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It is believed that the increase in Stamp Duty Land Tax (SDLT) on second homes (implemented last year by the Government) is largely behind the decline, as the substantial increase in SDLT will affect everyone who already owns a home, and is converting a barn or building on their land into a residential property.
It is also thought that planning restrictions are impeding conversion rates. Even though under current permitted development rights it is possible to convert an agricultural barn into a dwelling, it has been asserted by the National Farmers Union (NFU) that agricultural land is often subject to additional ties and restrictions, which complicate development and discourage lenders from agreeing to fund the build.
Traditionally, agricultural conversion would be contracted by small to medium-sized building firms and developers, and as we are all aware, lenders have now substantially tightened their funding criteria post-recession, which has resulted in significant hurdles to obtaining funding.
The NFU are of the opinion that the lack of conversion last year is a clear sign that easier conversion rules are required, together with alternative ways of getting more homes built on farmland.
The current Class Q rules state that agricultural barns can be converted into dwellings under permitted development rights, provided that the following criteria are adhered to:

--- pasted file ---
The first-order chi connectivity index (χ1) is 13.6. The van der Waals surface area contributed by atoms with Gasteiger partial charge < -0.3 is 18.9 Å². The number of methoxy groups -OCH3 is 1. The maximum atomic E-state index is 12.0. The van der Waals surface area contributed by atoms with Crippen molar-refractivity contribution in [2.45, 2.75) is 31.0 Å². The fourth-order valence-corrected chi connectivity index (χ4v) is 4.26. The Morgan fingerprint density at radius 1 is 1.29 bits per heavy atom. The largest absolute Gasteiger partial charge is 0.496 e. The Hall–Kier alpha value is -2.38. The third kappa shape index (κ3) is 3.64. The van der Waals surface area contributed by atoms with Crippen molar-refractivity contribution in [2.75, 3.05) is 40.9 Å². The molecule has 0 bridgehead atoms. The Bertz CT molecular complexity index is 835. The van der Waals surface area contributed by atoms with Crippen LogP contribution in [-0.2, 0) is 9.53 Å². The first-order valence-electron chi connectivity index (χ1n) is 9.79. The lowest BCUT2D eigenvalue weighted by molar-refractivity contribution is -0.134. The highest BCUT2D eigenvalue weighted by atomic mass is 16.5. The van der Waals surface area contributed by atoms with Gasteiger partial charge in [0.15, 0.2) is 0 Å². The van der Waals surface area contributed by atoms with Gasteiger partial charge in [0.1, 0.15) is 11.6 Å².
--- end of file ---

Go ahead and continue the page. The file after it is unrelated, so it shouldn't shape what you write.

• each holding can create up to 3 dwellings with a total maximum floor space of 450 sqm
• the rules don’t apply to holdings in areas consisting of Sites of Special Scientific Interest, Safety Hazard Areas, National Parks, Conservation Areas or Wold Heritage Sites
• if the site was not used solely for agriculture as part of an established agricultural unit as of 20 March 2013 (or if previously, the date it was last used), development is not permitted
• if the site is occupied under an agricultural tenancy, development will require the consent of the landlord and tenant
However, many experts are of the opinion that the Class Q rules are too complex and restrictive as they stand, resulting in at least half the applications submitted to planning authorities being dismissed.
To address this issue, the NFU has complied a submission for the Rural Planning Review suggesting the following improvements to the Class Q rules:
• more consistent decision making by local authorities
• better guidance to be provided as to what exactly is permitted development
• a need for additional flexibility, to allow for more demolition and greater practical conversion
In the uncertain post-Brexit climate, farmers may consider barn conversion as an alternative income stream and it is hoped that the government will address the difficulties inherent in barn conversions in the pending Housing White Paper due to be published at the end of this month, resulting in a greater delivery of homes from rural farms.
If clients have any queries regarding agricultural conversions and permitted development please don’t hesitate to contact our agricltural department at Myerson Solicitors on 0161 941 4000, who will be happy to help with your enquiry.
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